He notices me too, though, this time through both eyes. I don’t want him to think I’m some rude asshole for staring for too long, so I quickly hop into the Korean restaurant nearby and order my food.

Finding a seat is difficult; the place is packed with late-night diners. I choose a solitary chair by the window. There’s another nearer to the edge of the room, where I could probably hide my thoughts more easily, but there’s a piece of poop-shaped meat in the center of the chair which I’m hesitant to move. As I wait for my food, I gaze outside, staring at the flickering neon lights that make me feel like I’m in a thunderstorm. The window is translucent, and all of a sudden I realize I’m staring directly at the homeless dude from earlier. I internally curse. He’s probably looking back at me, too. I snap my head away and when the bulgogi arrives, I can only focus on maintaining eye contact with the dish at all times.

One of my rituals before going to sleep is reading the daily paper — it is free, after all. I’m on the comics section when the guy I saw earlier exits the restaurant. With anxiety written on his face and slow, jerky movements, he tiptoes forward before rapidly shaking his head and approaching me.

“Hi,” I say.

“Hey, I, uh —” He takes a deep breath. “Is that your cat and can I pet it?”

I scoff. “Go ahead. It’s not mine.”

I raise an eyebrow as he sits down beside me. With practiced motions, he gently cups the sleepy cat’s head, scratching its cheeks and chin. “I don’t see many friendly cats like this,” he says. “Most of the other cats I only see at like, four in the morning, and you can’t get within ten feet of them.”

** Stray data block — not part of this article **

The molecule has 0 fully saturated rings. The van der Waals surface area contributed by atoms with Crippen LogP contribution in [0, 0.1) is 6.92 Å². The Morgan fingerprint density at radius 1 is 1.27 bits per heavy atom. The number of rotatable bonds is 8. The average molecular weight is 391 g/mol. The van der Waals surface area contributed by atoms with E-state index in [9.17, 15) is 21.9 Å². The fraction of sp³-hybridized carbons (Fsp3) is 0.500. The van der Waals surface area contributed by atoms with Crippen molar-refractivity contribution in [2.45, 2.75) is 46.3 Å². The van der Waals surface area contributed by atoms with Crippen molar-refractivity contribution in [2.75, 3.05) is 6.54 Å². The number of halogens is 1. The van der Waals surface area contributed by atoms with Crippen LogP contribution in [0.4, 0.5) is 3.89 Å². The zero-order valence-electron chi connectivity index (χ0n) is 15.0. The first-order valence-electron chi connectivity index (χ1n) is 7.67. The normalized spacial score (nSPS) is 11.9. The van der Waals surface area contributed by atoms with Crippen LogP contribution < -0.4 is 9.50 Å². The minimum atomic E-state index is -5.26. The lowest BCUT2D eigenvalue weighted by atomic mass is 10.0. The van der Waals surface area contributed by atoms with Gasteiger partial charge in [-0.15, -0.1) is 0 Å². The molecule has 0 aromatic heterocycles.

“Yeah,” I reply. I don’t tell him about all the other things I’ve seen cats do at four in the morning.

“Anyways,” he continues. “I know people say you’re supposed to give homeless people food over money, so —” I feel him internally cringing at that statement, and I cringe a little too. “Okay, I’m sorry. I worded that completely wrong. Is it okay if I, you know, get you a hot meal for tonight or something? The restaurant I was in has some really good food.”

The last meal I had was yesterday’s dinner, and my stomach knows it. I stare hesitantly at the cat, though, and he notices.

“I can, uh, stay here and look after the cat,” he suggests. “Just… just get anything you want on the menu.” He stands up and fumbles through his pocket, pulling out a wallet. He quickly fishes out a twenty, and hands it to me. “Here, have this. You can keep the change.”

I size the kid up. He may have the social skills of a platypus, but at least he has a good heart. “Hey, thanks man. Much appreciated,” I reply, and take the twenty.

When he walks inside the restaurant, I sink to my knees again.

I’m so stupid. I’m so fucking stupid. That’s all I could think to say? I might as well just leave here, and the university entirely.

The cat shifts in its sleep again, dispelling my thoughts. I give it another tentative stroke, and lean back onto the wall. Resigning myself to missing the soccer game, I pull out my phone and mindlessly play some dumb word game. That way, as people pass by, they'll just see some random college kid who found a stray cat, as opposed to… you know.